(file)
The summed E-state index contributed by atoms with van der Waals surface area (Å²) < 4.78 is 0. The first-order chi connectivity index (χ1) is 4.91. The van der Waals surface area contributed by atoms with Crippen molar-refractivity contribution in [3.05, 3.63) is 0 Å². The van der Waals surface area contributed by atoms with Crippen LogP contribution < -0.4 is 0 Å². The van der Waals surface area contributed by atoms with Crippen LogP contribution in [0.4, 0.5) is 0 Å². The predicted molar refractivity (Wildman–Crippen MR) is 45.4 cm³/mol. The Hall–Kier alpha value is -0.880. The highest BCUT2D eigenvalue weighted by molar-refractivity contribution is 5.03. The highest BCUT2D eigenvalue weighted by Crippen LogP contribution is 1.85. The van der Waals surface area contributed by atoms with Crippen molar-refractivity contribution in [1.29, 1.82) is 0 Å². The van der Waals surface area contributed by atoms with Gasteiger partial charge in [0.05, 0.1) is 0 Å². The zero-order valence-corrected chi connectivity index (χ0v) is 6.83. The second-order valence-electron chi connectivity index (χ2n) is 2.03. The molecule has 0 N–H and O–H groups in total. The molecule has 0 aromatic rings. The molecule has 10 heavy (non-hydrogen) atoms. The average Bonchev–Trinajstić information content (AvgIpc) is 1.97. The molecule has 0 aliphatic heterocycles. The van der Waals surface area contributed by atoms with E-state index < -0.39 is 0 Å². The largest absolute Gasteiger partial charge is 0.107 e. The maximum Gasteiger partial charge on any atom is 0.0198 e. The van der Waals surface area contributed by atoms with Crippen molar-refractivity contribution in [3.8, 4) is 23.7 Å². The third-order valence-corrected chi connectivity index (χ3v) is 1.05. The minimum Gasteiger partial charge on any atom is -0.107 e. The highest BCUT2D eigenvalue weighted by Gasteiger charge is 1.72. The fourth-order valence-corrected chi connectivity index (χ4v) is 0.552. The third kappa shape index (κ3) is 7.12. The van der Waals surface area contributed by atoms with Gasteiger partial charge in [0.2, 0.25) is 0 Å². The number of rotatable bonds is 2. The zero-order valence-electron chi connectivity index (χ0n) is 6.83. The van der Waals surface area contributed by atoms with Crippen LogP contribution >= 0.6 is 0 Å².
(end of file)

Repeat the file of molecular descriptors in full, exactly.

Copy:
The summed E-state index contributed by atoms with van der Waals surface area (Å²) < 4.78 is 0. The first-order chi connectivity index (χ1) is 4.91. The van der Waals surface area contributed by atoms with Crippen molar-refractivity contribution in [3.05, 3.63) is 0 Å². The van der Waals surface area contributed by atoms with Crippen LogP contribution < -0.4 is 0 Å². The van der Waals surface area contributed by atoms with Crippen LogP contribution in [0.4, 0.5) is 0 Å². The predicted molar refractivity (Wildman–Crippen MR) is 45.4 cm³/mol. The Hall–Kier alpha value is -0.880. The highest BCUT2D eigenvalue weighted by molar-refractivity contribution is 5.03. The highest BCUT2D eigenvalue weighted by Crippen LogP contribution is 1.85. The van der Waals surface area contributed by atoms with Crippen molar-refractivity contribution in [1.29, 1.82) is 0 Å². The van der Waals surface area contributed by atoms with Gasteiger partial charge in [0.05, 0.1) is 0 Å². The zero-order valence-corrected chi connectivity index (χ0v) is 6.83. The second-order valence-electron chi connectivity index (χ2n) is 2.03. The molecule has 0 N–H and O–H groups in total. The molecule has 0 aromatic rings. The molecule has 10 heavy (non-hydrogen) atoms. The average Bonchev–Trinajstić information content (AvgIpc) is 1.97. The molecule has 0 aliphatic heterocycles. The van der Waals surface area contributed by atoms with E-state index < -0.39 is 0 Å². The largest absolute Gasteiger partial charge is 0.107 e. The maximum Gasteiger partial charge on any atom is 0.0198 e. The van der Waals surface area contributed by atoms with Crippen molar-refractivity contribution in [3.8, 4) is 23.7 Å². The third-order valence-corrected chi connectivity index (χ3v) is 1.05. The minimum Gasteiger partial charge on any atom is -0.107 e. The highest BCUT2D eigenvalue weighted by Gasteiger charge is 1.72. The fourth-order valence-corrected chi connectivity index (χ4v) is 0.552. The third kappa shape index (κ3) is 7.12. The van der Waals surface area contributed by atoms with Gasteiger partial charge in [0.2, 0.25) is 0 Å². The number of rotatable bonds is 2. The zero-order valence-electron chi connectivity index (χ0n) is 6.83. The van der Waals surface area contributed by atoms with Crippen LogP contribution >= 0.6 is 0 Å².